It’s day 12 since I started my 30-day “happy no matter what challenge” – and I’ve decided to write an update because it was earlier today that I noticed something was different in my life. While writing this, I’m mindful that my progress report might disappointment some. For those of you who were expecting to read that I’ve found it easier to find parking spots, nope, the Law of Attraction has yet to solve that for me. In fact, I just come from spending 30 minutes feeling very frustrated while looking for a place to leave my car for all of 5 minutes so I could grab some lunch. In that regards, I can’t say that I’ve been better at keeping my cool when those small things get in my way. As far as becoming a billionaire, I feel that I’m getting close, but I haven’t had a call from a rich relative to let me know that I’ll be getting a big chunk in advance.
So if it’s not the small stuff that I’m attracting and it’s not the big stuff either, then what is it that I’ve noticed is different in my life? By minding my feelings and aiming to feel happy even if it means tickling myself in public, I’ve noticed a significant shift in my outlook on things. That may sound minor in comparison to what you were expecting me to attract – convenience and instant wealth. But based on the experiences that I’ve had in the last few days, that is no small thing for me.
Let me explain.
Last week, while I was in Hong Kong (HK), I had the benefit of meeting someone who clearly needs to, as Lynn Grabhorn says in her book Excuse Me, Your Life is Waiting, “open the valve” to let some happy in. One night, while sitting outside of my hotel room so that I could work without waking up my husband, a very chatty neighbor approached me. I let him interrupt because I was curious as to what the universe would bring to my door-step at that time of the night. (you can relax because I’m not a murder-mystery writer so you don’t have to worry about my safety)
The universe brought me a very important life lesson. My neighbor, a pearl farmer from Seychelles (East Africa), was in HK attending the jewellery exhibition that was taking place in town. Soon after we met, he went on to speak his mind about how he thought that HK was one of the most rotten places on earth. He complained about the pollution, the frivolity of the people, the traffic and on and on and on he went. I let him go on because I found his rant quite amuzing. Like an anthropologist doing an ethnography on an indigenous tribe in Africa, there I was, doing a study on the power of perspective (on an African just as well). Clearly, my neighbor and I were experiencing the same exact city. Yet he was spending most of his free time cooped up in his hotel room, looking to avoid what he saw as overcrowded, polluted and noisy city streets, while I was busy seeing, tasting, and feeling new things.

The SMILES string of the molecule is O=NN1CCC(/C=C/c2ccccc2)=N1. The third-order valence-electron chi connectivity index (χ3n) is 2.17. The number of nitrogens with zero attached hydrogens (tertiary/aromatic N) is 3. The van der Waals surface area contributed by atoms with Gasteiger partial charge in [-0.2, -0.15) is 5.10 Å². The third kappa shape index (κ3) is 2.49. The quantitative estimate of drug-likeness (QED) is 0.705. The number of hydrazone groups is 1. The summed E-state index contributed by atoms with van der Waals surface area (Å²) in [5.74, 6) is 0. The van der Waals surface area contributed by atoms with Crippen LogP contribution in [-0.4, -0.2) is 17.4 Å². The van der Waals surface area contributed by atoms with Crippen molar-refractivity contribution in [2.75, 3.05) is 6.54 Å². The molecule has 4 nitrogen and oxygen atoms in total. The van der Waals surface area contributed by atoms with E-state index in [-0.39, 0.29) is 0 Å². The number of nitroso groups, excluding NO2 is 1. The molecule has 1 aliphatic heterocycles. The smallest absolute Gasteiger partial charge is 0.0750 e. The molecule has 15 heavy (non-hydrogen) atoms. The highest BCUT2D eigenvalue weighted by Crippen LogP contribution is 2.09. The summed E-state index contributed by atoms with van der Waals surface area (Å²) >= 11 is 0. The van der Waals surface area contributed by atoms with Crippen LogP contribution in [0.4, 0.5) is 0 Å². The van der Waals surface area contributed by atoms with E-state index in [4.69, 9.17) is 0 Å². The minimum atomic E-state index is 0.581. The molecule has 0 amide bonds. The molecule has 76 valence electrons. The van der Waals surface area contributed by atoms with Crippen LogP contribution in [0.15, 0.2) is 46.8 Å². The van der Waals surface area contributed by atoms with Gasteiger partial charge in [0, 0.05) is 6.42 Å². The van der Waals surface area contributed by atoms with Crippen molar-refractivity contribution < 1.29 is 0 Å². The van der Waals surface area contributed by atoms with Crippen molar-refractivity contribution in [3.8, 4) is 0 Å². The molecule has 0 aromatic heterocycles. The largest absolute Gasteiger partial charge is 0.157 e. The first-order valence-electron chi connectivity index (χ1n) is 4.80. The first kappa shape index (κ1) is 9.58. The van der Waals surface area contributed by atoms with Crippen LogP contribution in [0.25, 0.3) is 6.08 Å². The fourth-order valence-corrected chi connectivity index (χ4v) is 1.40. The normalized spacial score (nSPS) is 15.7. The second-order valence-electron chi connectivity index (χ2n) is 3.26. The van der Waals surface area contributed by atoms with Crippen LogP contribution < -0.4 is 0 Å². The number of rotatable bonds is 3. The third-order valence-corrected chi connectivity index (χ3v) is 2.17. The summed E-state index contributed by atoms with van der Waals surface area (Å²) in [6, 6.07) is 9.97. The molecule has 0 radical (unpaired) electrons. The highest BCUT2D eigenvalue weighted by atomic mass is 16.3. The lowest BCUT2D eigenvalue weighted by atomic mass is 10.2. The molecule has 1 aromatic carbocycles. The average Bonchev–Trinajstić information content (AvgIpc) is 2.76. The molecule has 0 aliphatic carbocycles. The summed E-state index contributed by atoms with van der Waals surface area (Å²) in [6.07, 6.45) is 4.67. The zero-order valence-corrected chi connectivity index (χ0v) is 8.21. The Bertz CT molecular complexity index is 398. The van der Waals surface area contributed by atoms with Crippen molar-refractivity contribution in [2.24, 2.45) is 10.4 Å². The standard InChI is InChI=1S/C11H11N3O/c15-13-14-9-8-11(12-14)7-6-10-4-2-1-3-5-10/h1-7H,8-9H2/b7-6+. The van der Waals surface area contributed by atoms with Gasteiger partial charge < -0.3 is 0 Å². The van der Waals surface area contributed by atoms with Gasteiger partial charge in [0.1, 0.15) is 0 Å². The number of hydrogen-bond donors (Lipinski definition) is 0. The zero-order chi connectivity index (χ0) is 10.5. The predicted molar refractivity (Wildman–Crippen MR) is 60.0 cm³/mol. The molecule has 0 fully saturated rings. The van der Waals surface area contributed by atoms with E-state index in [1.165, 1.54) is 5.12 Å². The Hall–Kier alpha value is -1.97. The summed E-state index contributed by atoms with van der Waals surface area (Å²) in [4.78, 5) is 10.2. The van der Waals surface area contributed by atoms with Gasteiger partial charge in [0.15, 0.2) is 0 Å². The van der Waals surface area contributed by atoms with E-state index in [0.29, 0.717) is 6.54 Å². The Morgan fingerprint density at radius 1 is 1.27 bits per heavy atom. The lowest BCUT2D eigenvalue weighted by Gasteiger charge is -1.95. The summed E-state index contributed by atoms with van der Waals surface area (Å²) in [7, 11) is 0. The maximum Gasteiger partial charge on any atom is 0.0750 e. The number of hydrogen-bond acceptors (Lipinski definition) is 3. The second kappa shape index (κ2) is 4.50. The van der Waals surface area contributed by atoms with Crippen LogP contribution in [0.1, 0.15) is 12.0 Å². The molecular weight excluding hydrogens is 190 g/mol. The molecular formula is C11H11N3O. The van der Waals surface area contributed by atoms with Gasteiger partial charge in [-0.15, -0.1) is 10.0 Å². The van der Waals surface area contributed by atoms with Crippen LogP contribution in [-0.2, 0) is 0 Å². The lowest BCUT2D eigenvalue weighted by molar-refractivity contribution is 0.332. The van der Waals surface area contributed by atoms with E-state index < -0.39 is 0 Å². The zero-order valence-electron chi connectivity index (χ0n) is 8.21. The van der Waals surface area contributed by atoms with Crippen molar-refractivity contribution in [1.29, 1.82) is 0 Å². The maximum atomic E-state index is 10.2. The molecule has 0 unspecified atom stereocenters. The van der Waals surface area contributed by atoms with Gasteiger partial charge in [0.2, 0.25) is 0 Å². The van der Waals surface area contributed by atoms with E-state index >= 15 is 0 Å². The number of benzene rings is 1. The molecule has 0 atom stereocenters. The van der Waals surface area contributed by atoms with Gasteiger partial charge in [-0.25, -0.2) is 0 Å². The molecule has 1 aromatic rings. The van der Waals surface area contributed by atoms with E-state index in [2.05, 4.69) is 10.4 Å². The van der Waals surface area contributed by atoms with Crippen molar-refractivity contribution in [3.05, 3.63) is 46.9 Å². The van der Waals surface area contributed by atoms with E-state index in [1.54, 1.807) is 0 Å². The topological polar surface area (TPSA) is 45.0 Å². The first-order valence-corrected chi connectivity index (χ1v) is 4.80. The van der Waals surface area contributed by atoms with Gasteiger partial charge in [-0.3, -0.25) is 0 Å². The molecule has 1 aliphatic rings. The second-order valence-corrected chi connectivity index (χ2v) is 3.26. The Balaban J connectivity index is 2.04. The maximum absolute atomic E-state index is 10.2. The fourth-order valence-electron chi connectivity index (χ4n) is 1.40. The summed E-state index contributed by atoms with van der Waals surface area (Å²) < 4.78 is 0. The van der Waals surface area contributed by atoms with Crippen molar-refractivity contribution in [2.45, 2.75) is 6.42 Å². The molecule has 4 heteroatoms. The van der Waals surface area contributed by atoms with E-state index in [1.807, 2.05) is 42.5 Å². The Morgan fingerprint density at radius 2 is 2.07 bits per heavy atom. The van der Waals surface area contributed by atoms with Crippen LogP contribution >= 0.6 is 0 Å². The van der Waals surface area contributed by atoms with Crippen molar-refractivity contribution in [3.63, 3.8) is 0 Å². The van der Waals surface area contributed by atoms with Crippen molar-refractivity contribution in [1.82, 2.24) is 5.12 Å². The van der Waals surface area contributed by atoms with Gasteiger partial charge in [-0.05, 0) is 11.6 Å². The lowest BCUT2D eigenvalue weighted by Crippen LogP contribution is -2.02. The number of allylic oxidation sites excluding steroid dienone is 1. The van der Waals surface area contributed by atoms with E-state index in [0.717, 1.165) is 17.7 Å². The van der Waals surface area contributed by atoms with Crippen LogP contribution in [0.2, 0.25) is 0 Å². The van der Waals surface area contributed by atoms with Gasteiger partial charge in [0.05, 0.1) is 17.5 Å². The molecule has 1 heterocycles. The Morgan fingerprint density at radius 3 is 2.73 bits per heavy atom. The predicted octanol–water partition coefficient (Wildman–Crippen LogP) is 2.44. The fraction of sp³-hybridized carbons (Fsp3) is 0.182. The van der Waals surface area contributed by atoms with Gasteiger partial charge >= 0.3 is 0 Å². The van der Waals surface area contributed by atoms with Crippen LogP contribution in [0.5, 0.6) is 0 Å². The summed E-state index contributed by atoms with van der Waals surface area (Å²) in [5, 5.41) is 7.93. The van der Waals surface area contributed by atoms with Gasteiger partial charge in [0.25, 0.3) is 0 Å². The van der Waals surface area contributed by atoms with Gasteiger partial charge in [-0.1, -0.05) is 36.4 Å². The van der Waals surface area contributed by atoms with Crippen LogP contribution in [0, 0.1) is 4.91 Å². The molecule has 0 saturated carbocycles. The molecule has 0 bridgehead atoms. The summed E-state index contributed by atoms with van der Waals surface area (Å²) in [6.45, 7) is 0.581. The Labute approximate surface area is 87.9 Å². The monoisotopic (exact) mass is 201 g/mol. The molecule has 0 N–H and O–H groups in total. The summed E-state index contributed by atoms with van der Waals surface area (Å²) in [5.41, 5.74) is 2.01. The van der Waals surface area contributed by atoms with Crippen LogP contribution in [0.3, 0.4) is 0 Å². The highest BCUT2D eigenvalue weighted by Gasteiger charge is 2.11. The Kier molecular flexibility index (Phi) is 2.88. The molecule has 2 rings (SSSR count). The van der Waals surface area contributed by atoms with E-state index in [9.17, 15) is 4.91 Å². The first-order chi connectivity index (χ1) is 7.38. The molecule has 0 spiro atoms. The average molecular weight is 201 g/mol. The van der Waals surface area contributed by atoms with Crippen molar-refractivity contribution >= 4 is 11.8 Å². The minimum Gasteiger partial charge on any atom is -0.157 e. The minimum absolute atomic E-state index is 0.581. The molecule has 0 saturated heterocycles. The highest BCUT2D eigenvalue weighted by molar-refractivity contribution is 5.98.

Of course there was traffic and pollution and noise 24/7, but there was also a world of experiences to be lived. On most mornings before work, I went for a walk through Victoria Park where I watched locals practice their daily Tai-Chi ritual, while others danced Abba (with a straight face) and others swam laps. I experienced new and unusual flavors at one of the city’s oldest vegetarian restaurants – which happened to be just 3 blocks away from my hotel (Tung Fong Siu Kee Yuen at 111 Wan Chai Road). If you’re a vegan – like me – or a vegetarian and you’ve been to HK, you would know that such a spot would feel like an oasis in the midst of all the dead ducks, pig’s body parts and who knows what that are hanging from almost every other restaurant window. On the week-end, I met a friendly local who drove me around the art galleries and antique shops on Upper Lascar Row – in a hip convertible mini-cooper. And the greatest highlight of all was spending a morning meditating at the Chi Lin Nunnery. Founded in the 1930s, this monastery was built in the Tang Dynasty style. It’s all made out of wood and no nails where used in its construction. The energy in this quiet place – which happens to be in a busy neighborhood – is both intense and calming – like nothing I’d experienced before.
It’s questionable and hard to prove whether I attracted these experiences into my life. But I can say that I did not go looking for any of this, because like my neighbor, I did not know that all this existed in HK. Like him, I too could’ve stayed locked up in my hotel room during my free time. But I found that somehow, these flavors, sights and sounds flowed into my life – quite effortlessly.
Now that I’m back in Sydney, feeling energized and fulfilled from my trip, I plan to do exactly what I’ve been doing – feeeling happy no matter what.